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Rural jails turn to community health workers to help the newly released succeed

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Garrett Clark estimates he has spent about six years in the Sanpete County Jail, a plain concrete building perched on a dusty hill just outside this small, rural town where he grew up.

He blames his addiction. He started using in middle school, and by the time he was an adult he was addicted to meth and heroin. At various points, he's done time alongside his mom, his dad, his sister, and his younger brother.

"That's all I've known my whole life," said Clark, 31, in December.

Clark was at the to pick up his sister, who had just been released. The siblings think this time will be different. They are both sober. Shantel Clark, 33, finished earning her during her four-month stay at the jail. They have a place to live where no one is using drugs.

And they have Cheryl Swapp, the county sheriff's new community health worker, on their side.

"She saved my life probably, for sure," Garrett Clark said.

Swapp meets with every person booked into the county jail soon after they arrive and helps them create a plan for the day they get out.

She makes sure everyone has a state ID card, a , and a Social Security card so they can qualify for government benefits, apply to jobs, and get to treatment and probation appointments. She helps nearly everyone enroll in Medicaid and apply for housing benefits and food stamps. If they need medication to stay off drugs, she lines that up. If they need a place to stay, she finds them a bed.

Then Swapp coordinates with the jail captain to have people released directly to the treatment facility. Nobody leaves the jail without a ride and a drawstring backpack filled with items like toothpaste, a blanket, and a personalized list of job openings.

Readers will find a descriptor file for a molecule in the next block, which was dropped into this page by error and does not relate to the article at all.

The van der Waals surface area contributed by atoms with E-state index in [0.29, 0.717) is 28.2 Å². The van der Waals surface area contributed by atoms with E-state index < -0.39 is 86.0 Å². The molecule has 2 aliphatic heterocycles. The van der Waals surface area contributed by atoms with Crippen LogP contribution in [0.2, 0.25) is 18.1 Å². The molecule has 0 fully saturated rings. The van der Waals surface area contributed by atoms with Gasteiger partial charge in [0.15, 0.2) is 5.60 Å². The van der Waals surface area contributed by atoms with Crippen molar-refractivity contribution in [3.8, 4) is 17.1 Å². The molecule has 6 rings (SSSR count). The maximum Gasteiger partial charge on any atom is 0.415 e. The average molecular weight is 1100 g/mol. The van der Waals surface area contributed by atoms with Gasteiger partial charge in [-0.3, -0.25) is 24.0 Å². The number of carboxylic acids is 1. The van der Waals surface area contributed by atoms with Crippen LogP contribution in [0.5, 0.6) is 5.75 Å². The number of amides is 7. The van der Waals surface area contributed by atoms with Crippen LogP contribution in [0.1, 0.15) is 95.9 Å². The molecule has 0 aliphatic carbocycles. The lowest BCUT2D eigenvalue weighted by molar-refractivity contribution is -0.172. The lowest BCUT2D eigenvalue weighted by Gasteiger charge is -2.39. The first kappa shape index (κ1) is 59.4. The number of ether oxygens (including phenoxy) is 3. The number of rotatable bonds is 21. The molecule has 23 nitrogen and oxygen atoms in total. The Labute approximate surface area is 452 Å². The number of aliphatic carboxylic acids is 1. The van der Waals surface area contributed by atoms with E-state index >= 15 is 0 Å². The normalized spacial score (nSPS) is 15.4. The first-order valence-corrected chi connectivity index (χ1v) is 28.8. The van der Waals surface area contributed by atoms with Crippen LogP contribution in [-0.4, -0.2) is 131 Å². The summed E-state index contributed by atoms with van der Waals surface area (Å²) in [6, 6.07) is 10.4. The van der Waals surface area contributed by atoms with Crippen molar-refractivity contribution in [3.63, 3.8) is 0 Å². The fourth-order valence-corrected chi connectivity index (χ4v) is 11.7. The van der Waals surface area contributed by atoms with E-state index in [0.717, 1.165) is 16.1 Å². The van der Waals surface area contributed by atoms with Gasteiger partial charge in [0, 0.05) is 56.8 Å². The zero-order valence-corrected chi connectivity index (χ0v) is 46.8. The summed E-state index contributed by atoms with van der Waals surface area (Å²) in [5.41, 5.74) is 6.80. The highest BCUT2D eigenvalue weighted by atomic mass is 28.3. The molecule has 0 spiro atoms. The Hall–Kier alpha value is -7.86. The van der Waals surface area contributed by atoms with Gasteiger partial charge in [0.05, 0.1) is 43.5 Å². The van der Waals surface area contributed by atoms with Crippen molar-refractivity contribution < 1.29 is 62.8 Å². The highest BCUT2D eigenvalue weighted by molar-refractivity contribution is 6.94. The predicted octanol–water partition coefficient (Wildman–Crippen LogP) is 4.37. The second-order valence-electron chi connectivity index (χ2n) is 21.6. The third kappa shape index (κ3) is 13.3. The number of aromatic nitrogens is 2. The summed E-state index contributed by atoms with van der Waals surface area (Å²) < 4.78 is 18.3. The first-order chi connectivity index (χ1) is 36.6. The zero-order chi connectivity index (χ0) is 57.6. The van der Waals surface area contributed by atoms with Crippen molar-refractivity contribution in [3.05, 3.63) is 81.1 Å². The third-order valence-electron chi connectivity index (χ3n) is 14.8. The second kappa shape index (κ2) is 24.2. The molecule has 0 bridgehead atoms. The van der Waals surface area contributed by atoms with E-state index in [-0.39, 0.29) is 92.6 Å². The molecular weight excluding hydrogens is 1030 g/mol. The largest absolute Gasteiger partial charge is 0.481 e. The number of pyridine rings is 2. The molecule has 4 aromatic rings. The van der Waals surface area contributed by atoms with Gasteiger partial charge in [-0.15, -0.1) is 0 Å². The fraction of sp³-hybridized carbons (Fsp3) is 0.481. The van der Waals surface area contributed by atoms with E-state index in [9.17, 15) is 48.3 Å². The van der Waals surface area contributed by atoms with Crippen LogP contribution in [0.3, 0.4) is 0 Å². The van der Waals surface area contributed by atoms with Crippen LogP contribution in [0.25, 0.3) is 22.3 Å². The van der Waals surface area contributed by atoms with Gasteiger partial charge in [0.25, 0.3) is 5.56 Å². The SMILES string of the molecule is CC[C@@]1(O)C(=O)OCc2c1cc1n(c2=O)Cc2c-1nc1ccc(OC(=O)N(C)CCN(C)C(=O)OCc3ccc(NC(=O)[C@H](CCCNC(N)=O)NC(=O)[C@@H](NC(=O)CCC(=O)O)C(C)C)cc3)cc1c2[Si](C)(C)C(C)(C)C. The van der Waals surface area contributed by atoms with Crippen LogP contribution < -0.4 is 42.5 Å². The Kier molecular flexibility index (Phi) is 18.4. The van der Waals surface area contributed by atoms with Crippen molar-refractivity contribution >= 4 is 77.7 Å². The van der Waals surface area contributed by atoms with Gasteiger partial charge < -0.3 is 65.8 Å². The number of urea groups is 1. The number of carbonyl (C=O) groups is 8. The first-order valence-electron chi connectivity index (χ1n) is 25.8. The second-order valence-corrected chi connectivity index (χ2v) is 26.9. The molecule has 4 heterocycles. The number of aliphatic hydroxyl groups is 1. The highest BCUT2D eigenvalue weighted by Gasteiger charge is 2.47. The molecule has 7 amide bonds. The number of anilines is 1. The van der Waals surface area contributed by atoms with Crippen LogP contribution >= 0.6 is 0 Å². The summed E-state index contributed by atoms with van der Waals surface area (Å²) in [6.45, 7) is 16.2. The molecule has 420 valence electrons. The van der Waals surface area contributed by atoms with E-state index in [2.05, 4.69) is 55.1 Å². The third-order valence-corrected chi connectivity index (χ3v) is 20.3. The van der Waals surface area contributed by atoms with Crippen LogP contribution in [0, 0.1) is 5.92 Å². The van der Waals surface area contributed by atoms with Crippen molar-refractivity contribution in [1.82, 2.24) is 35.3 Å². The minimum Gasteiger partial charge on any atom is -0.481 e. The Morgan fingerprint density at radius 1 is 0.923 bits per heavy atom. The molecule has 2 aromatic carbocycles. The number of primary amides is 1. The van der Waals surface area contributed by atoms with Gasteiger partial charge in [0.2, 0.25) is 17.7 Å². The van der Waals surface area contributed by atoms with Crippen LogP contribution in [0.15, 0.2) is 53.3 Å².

"A missing puzzle piece," Sgt. Gretchen Nunley, who runs educational and addiction recovery programming for the jail, called Swapp.

Swapp also assesses the addiction history of everyone held by the county. More than half arrive at the jail addicted to something.

Nationally, 63% of people booked into local jails struggle with a substance use disorder—at least six times the rate of the general population, according to the federal Substance Abuse and Mental Health Services Administration. The incidence of mental illness in jails is more than twice the rate in the general population, federal data shows.

At least 4.9 million people are arrested and jailed every year, according to an analysis of 2017 data by the Prison Policy Initiative, a nonprofit organization that documents the harm of mass incarceration. Of those incarcerated, 25% are booked two or more times, the analysis found. And among those arrested twice, more than half had a and a quarter had a mental illness.

"We don't lock people up for being diabetic or epileptic," said David Mahoney, a retired sheriff in Dane County, Wisconsin, who served as president of the National Sheriffs' Association in 2020-21. "The question every community needs to ask is: 'Are we doing our responsibility to each other for locking people up for a diagnosed medical condition?'"

The idea that county sheriffs might owe it to society to offer medical and to people in their jails is part of a broader shift in thinking among law enforcement officials that Mahoney said he has observed during the past decade.

"Don't we have a moral and ethical responsibility as to address the reasons people are coming into the criminal justice system?" asked Mahoney, who has 41 years of experience in law enforcement.

Swapp previously worked as a teacher's aide for those she calls the "behavior kids"—children who had trouble self-regulating in class. She feels her work at the jail is a way to change things for the parents of those kids. And it appears to be working.

Since the Sanpete County Sheriff's Office hired Swapp last year, recidivism has dropped sharply. In the 18 months before she began her work, 599 of the people booked into Sanpete County Jail had been there before. In the 18 months after she started, that number dropped to 237.

In most places, people are released from county jails with no , no job, nowhere to live, and no plan to stay off drugs or treat their mental illness. Research shows that people newly released from incarceration face a risk of overdose that is 10 times as high as that of the general public.

Sanpete wasn't any different.

"For seven to eight years of me being here, we'd just release people and cross our fingers," said Jared Hill, the clinical director for Sanpete County and a counselor at the jail.